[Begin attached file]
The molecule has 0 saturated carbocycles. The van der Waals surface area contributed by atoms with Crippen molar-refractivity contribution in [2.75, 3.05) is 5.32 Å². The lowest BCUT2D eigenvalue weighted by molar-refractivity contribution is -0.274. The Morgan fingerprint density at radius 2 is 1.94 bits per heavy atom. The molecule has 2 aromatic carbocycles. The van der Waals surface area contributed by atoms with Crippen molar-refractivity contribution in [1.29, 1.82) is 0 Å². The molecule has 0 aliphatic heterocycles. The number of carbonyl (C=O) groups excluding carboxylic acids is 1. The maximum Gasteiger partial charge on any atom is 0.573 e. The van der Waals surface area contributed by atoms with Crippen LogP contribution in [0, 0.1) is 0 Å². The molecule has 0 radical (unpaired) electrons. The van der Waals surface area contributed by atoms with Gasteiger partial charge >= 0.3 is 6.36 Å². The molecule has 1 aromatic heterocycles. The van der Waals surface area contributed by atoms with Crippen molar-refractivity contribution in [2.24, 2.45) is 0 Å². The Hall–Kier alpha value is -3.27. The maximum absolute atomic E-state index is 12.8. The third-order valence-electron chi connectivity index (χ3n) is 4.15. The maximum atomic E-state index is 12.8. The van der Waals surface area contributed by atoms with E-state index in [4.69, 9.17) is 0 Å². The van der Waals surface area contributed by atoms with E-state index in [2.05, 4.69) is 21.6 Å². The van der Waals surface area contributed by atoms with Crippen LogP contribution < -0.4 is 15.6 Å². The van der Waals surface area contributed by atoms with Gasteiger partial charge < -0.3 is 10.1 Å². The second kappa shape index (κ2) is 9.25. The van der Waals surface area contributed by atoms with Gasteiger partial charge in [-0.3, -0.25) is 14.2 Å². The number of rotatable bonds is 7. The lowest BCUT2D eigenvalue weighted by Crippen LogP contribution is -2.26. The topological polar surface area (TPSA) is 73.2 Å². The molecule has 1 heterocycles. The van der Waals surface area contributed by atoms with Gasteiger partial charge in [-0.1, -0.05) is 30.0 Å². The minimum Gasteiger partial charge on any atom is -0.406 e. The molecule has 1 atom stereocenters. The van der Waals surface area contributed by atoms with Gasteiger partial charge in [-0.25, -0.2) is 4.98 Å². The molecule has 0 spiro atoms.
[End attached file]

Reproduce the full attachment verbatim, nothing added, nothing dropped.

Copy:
The molecule has 0 saturated carbocycles. The van der Waals surface area contributed by atoms with Crippen molar-refractivity contribution in [2.75, 3.05) is 5.32 Å². The lowest BCUT2D eigenvalue weighted by molar-refractivity contribution is -0.274. The Morgan fingerprint density at radius 2 is 1.94 bits per heavy atom. The molecule has 2 aromatic carbocycles. The van der Waals surface area contributed by atoms with Crippen molar-refractivity contribution in [1.29, 1.82) is 0 Å². The molecule has 0 aliphatic heterocycles. The number of carbonyl (C=O) groups excluding carboxylic acids is 1. The maximum Gasteiger partial charge on any atom is 0.573 e. The van der Waals surface area contributed by atoms with Crippen LogP contribution in [0, 0.1) is 0 Å². The molecule has 0 radical (unpaired) electrons. The van der Waals surface area contributed by atoms with Gasteiger partial charge >= 0.3 is 6.36 Å². The molecule has 1 aromatic heterocycles. The van der Waals surface area contributed by atoms with Crippen molar-refractivity contribution in [2.24, 2.45) is 0 Å². The Hall–Kier alpha value is -3.27. The maximum absolute atomic E-state index is 12.8. The third-order valence-electron chi connectivity index (χ3n) is 4.15. The maximum atomic E-state index is 12.8. The van der Waals surface area contributed by atoms with E-state index in [4.69, 9.17) is 0 Å². The van der Waals surface area contributed by atoms with E-state index in [2.05, 4.69) is 21.6 Å². The van der Waals surface area contributed by atoms with Crippen LogP contribution < -0.4 is 15.6 Å². The van der Waals surface area contributed by atoms with Gasteiger partial charge < -0.3 is 10.1 Å². The second kappa shape index (κ2) is 9.25. The van der Waals surface area contributed by atoms with Gasteiger partial charge in [-0.3, -0.25) is 14.2 Å². The number of rotatable bonds is 7. The lowest BCUT2D eigenvalue weighted by Crippen LogP contribution is -2.26. The topological polar surface area (TPSA) is 73.2 Å². The molecule has 1 heterocycles. The van der Waals surface area contributed by atoms with Gasteiger partial charge in [-0.1, -0.05) is 30.0 Å². The minimum Gasteiger partial charge on any atom is -0.406 e. The molecule has 1 atom stereocenters. The van der Waals surface area contributed by atoms with Gasteiger partial charge in [-0.25, -0.2) is 4.98 Å². The molecule has 0 spiro atoms.